I always let go too soon.




When man was made, I learned to do something new. To cry.

I broke the line for a moment, and for that, I was sorry. But I found I could not move in the way I wanted to. Something was wrong. Something was coming out of me. I screamed again, but not in any way I had ever heard before. It rose from me so ugly and wavering, the howl of an animal. 

I couldn’t stop it.

Pain, it was called.

The other three crowded me. “What’s happening?” they demanded. I wished I could have answered.

We could all feel it. I knew we could. The love being rained down from the sky, every bit of affection He had wrapping itself around the man’s frail, naked body.

He emerged from the earth, shouting. He was a mammal without fur. A creature that, when it opened its eyes, looked at the animals and named them.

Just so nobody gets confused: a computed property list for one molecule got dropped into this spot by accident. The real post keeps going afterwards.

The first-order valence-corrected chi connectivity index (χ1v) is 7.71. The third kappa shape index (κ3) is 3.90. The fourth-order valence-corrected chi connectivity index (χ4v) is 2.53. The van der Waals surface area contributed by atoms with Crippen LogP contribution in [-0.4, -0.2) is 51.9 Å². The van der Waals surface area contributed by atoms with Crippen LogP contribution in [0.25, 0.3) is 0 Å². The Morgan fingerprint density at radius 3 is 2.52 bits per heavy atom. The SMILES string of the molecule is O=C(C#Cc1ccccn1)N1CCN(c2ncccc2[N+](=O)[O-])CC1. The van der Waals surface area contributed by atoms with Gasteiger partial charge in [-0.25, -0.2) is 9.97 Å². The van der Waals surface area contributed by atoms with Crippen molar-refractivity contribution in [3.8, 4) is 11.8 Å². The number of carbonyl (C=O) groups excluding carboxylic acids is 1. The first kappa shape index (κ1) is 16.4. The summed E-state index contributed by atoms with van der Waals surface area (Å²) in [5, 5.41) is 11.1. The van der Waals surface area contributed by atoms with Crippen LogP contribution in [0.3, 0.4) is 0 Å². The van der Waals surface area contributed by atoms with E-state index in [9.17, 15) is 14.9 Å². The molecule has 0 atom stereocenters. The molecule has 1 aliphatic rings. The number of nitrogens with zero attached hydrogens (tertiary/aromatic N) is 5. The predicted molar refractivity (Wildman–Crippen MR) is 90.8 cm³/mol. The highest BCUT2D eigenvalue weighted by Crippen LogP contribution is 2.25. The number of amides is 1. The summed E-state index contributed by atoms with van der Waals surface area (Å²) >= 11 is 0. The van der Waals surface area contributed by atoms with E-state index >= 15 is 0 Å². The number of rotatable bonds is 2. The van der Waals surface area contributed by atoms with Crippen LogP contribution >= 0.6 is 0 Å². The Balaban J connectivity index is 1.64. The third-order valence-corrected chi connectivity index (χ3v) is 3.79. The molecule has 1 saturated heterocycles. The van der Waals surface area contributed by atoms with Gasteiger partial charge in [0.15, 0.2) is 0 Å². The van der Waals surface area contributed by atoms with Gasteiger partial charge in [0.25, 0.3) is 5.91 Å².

“But they have names,” I tried to shout at him, my face becoming acquainted with the sensation of tears. “I already gave them names of my own!”

He did not hear me. 




Why did He love him? Why did He love him? Why did He love him? Why did He love him? Why did He love him? Why did He love him? Why did He love him? Why did He love him? Why did He love him? Why did He love him? Why did He love him? Why did He love him? Why did He love him? Why did He love him? Why did He love him?

What did he ever do to deserve it?




She was next. I learned the word she. 

When I first saw her, I thought her some facsimile of him. A smaller, weaker version with too many soft spots.

She was quieter. She looked at things and tried to understand them.

I wanted to laugh at the two of them, their brains, their nudity. “Look how stupid you are,” I wanted to say. “You’re an animal and you don’t even know it.”

But I knew the other three would be angry with me. So I said nothing.




There was an untouchable tree.

Why make the tree, I wondered, if they can’t even touch it?

Why make the light if you’re going to take it away every time the earth turns?




Man and woman needed to fuck but were afraid of fucking because He told them to be afraid of it.

“Shameful,” Michael remarked. “Such a disgusting act.”

“What’s disgusting about it?” I asked. “The wanting?”